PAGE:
On the 22nd of May in 2013 we participated on the workshop "The Artist and Art within Urban Change" at the Georg Simmel Center at Humboldt-University of Berlin.
The figure and image of the artist as we know it today has a long history in the European cultural discourse. In this discourse the artist was placed mostly in an urban environment. An artist needed the public, support from institutions, and a platform for the presentation of his art, and the city offered the perfect solution for this combination of needs. But not only did the artist need the city, the city also required artists and art to be actors present within the city walls, producing and securing an artistic glory (splendour) for the city – classic examples are Renaissance Venice or Florence. Art and artist are connected during this long history with images that always fascinated the public. Today, this relationship seems to be extremely tight-knit in cities, where art becomes a “symbolic capital”, the artist an agent of gentrification (Ley 1996), and the creative industry a very crucial component of economic health. Various theories emphasize the role of property capital in these processes as well, describing how capital follows the artist into gentriﬁed localities, commodifying the artist’s cultural assets and displacing the original artist/gentriﬁer (Harris 2012).
From this phenomenon the question arises: what does it meant to be an artist today in this urban environment? With the call to “reclaim the streets” and also under the influence of the Situationists, Beuys and many others, artistic activity becomes much more resonant in the urban context than before in previous decades. How does this development influence our understanding of art, artist, and urbanity?
With these ideas as the backdrop, our interdisciplinary and international workshop intends to discuss these phenomena on two levels (as two possible sessions of the workshop) and from a comparative point of view, where the cities (Moscow, Berlin, London and Istanbul) are on one hand sites for different urban historical traditions, and on the another hand they are “metropolises” for the economic, cultural, political and industrial centers of their countries and regions.
I. The change in the role of the Artist in the urban context (changing images of the Artist in the urban context):
At this point the workshop intends to focus on the changing attribution of the artist during the last 100 years: from the bohemia of the fin de siècle, through the revolutionary role during the Russian revolution, to the lonely and anonymous rebel against capitalist aesthetics in the cities. Not only have the different, eventually transnational, European historical images of the artist had to be reflected (if we have such images!) as well as the local urban contexts – in London, Berlin and Moscow. At this point the workshop would concentrate on the local transformations of the transnational, trans-European images of artists and analyze it on the concrete urban local level.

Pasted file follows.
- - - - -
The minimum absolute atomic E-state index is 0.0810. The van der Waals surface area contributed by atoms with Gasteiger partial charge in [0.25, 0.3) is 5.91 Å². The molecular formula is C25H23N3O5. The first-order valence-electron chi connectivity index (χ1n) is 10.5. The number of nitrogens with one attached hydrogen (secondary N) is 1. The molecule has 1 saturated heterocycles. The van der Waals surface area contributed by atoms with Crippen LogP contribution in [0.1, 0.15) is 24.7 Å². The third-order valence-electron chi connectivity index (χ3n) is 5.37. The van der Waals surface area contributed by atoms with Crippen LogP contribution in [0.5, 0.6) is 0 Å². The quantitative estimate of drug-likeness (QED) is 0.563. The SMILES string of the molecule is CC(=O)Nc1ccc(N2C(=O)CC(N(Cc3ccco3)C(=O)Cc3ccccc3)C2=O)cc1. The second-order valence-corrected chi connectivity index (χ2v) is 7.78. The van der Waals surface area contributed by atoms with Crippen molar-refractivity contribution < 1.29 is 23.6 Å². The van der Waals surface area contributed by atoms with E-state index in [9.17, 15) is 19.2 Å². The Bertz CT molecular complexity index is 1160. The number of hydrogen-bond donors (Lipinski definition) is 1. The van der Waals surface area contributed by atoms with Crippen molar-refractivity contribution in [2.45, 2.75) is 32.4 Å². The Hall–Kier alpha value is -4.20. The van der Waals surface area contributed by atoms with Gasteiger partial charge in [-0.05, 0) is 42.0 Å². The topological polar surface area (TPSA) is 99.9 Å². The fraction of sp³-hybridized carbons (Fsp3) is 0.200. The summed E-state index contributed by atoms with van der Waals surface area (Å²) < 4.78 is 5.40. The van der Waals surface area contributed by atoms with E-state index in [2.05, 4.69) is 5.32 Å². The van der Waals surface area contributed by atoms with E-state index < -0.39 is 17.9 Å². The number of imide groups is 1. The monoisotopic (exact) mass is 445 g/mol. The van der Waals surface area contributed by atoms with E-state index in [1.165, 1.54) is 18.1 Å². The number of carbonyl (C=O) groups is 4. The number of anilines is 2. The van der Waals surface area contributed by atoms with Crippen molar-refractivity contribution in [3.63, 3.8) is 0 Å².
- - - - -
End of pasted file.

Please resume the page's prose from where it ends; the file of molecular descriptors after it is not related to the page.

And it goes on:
(An example: what are the differences of the images of the street artists? Street art is generally viewed - on a “transnational level” as art and the artists using these forms of communication have something of the rebel image. On local level - Banksy is exhibited, in Berlin the city is branding itself with street art, and in Moscow street artists are criminals…)
In this context the following questions/points could be discussed among the participants:
- How did the image of the artist change during the last 100 years?
- What values surround the figure of the artist today? What images and values are projected when we think of “the artist” as a component of urban experience?
- Are there any local differences in the valuing of the artist? Comparing London and Berlin with Moscow or even Istanbul- are there any differences to be recognized in the “valuing” of the artist?
II. In the second session the workshop would discuss the production of art today in the urban context: What do artists produce today in the urban space? What kind of agency does the production of art have within urban change, and how has this altered over the past decades? For example, urban public space has previously been occupied and claimed by street artists producing work that challenged dominant ideologies of ‘legitimate’ art production. Now the public space of the urban—“the streets”—is being occupied by artists and visual images coming from semi-private spaces like galleries and ateliers, or semi-public spaces like museums. What are the implications of this change in art production and the agency of visual works in the city and how does this modify the relationships between art, the artist, and urban change in the city?
The workshop does not intend to seek answers, but to open new fields of discussion for comparative and interdisciplinary urban research.